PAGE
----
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Mohamed, Arif I and Mitra, A and Basu, A (2012) Epigenetic Regulation of Self-Renewal and Fate Determination in Neural Stem Cells. Journal of Neuroscience Research, 90 (3). pp. 529-539.

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Abstract

Differentiation and self-renewal are two primary properties that characterize stem cells. Differentiation of neural stem/precursor cells (NSPCs) gives rise to multiple neural lineages, including neurons, astrocytes, and oligodendrocytes. Self-renewal, by definition, signifies the progressive growth of cells, while preserving an undifferentiated state. A large number of interdependent factors, including transcription factors, epigenetic control, and micro-RNA regulators, modulate these opposing processes without disrupting the regular neural network. The epigenetic modification of developmental genes, including alterations in DNA methylation, histone modifications, polycomb gene group and noncoding RNA expression, which are passed on through successive cell divisions, has proved to be one of the major mechanisms determining the fate of neural stem cells. Here, we review the diverse epigenetic pathways that decide whether NSPCs undergo proliferation or differentiation into different neuronal cell lineages. © 2011 Wiley Periodicals, Inc.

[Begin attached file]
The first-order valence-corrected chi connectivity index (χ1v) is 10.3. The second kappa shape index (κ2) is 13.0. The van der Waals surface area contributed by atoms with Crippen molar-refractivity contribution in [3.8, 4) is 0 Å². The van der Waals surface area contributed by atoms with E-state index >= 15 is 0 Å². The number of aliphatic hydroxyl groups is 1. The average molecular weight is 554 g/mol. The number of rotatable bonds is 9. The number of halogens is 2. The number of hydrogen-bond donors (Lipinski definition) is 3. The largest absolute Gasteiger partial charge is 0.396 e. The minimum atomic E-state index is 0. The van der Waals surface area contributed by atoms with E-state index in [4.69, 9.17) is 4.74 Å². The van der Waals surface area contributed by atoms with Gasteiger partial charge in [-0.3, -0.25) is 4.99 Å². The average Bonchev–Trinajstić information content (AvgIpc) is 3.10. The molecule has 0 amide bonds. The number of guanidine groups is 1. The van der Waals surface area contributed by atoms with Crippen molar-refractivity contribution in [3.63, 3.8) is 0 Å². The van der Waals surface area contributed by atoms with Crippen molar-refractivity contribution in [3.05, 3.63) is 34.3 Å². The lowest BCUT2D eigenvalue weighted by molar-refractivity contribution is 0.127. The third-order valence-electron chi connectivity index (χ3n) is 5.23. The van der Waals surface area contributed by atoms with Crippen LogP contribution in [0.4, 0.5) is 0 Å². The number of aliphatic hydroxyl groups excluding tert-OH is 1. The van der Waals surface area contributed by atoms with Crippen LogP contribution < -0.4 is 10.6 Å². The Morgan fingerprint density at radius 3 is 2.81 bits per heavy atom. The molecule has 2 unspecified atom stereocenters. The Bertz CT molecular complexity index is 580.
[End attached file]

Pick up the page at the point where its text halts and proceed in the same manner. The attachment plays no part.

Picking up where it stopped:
Item Type: Article
Subjects: Neurodegenerative Disorders
Neuro-Oncological Disorders
Neurocognitive Processes
Neuronal Development and Regeneration
Informatics and Imaging
Genetics and Molecular Biology
Depositing User: Dr. D.D. Lal
Date Deposited: 04 May 2017 05:50
Last Modified: 15 Jan 2018 09:30
URI: http://nbrc.sciencecentral.in/id/eprint/39

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